In 2011, the Korematsu Center and the School of Law spearheaded the effort to award honorary degrees to Japanese Americans who were forced to leave their Seattle University educations as a result of their incarceration during World War II.

Seattle University Award Honorary Degrees to Japanese Americans incarcerated During World War II

It has been nearly 70 years since Thomas T. Yamauchi was forced to leave Seattle University and abandon his prized education. He was one of 15 Japanese Americans whose educations at SU were disrupted by their unjust removal in 1942 during World War II.

Honorary Degree ceremony
Honorary Degree Ceremony (2011)

To contribute to the healing from this injustice, the Seattle University Board of Trustees granted Yamauchi and the other former students honorary bachelor degrees at the undergraduate commencement ceremony on June 12, 2011. Honorees or their relatives were invited to accept the degrees.

Yamauchi's widow, Anne, said she was looking forward to accepting the degree on his behalf. "He was anxious to continue his schooling after camp," she said. "He was very ambitious."

University President Stephen Sundborg, S.J, and Board of Trustees acted on a request by Professor Lori Bannai, associate director of the law school's Fred T. Korematsu Center for Law and Equality, that was broadly supported by Dean Mark Niles, the faculty and the university community.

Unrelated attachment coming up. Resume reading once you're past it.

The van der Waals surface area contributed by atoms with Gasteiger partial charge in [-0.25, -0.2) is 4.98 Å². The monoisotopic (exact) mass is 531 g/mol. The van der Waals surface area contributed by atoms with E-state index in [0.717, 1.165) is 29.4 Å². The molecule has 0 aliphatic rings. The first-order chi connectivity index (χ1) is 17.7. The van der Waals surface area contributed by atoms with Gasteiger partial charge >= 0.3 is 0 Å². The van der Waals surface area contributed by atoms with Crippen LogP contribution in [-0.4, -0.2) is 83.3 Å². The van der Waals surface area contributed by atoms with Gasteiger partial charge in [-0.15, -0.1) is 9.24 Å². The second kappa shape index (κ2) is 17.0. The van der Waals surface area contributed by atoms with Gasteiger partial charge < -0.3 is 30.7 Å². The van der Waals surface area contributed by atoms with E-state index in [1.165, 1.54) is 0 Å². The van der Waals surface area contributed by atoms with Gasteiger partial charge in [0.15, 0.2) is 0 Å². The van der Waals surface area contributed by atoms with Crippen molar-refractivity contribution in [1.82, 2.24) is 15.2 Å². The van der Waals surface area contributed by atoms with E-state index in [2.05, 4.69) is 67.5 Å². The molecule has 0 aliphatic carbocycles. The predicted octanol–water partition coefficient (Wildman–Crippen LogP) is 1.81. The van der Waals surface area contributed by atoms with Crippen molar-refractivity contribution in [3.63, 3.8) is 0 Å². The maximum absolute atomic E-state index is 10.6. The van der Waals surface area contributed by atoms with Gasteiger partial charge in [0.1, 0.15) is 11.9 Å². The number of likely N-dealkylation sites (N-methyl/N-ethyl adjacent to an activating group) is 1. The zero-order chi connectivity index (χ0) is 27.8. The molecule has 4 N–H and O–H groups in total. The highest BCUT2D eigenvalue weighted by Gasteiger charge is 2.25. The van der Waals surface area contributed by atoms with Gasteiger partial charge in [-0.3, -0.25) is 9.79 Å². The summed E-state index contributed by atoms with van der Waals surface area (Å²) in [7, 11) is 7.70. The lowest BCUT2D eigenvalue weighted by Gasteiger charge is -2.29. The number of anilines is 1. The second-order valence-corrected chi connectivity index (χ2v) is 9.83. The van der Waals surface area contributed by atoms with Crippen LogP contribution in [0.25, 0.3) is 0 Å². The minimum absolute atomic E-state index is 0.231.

"These individuals, who were our students, were required by federal order to leave our community as a result of the fear, racial hatred and hostility that prevailed in the wake of Pearl Harbor," said President Stephen Sundborg, S.J. "We honor these former students to recognize their courage and sacrifice, to address the injustice that occurred, and with hope that this recognition contributes to the healing process."

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Fred T. Korematsu Center for Law and Equality
901 12th Avenue
Sullivan Hall 313
Seattle, WA 98122-1090
Phone: 206-398-4394
Fax: 206-398-4077

Please note: The Korematsu Center will conclude its tenure at Seattle University in June 2024. We are in the process of building a new center for civil rights that will continue this important work. To learn more about those plans and ways that you can support them, please contact Assistant Dean for Development and Alumni Affairs Feven Teklu at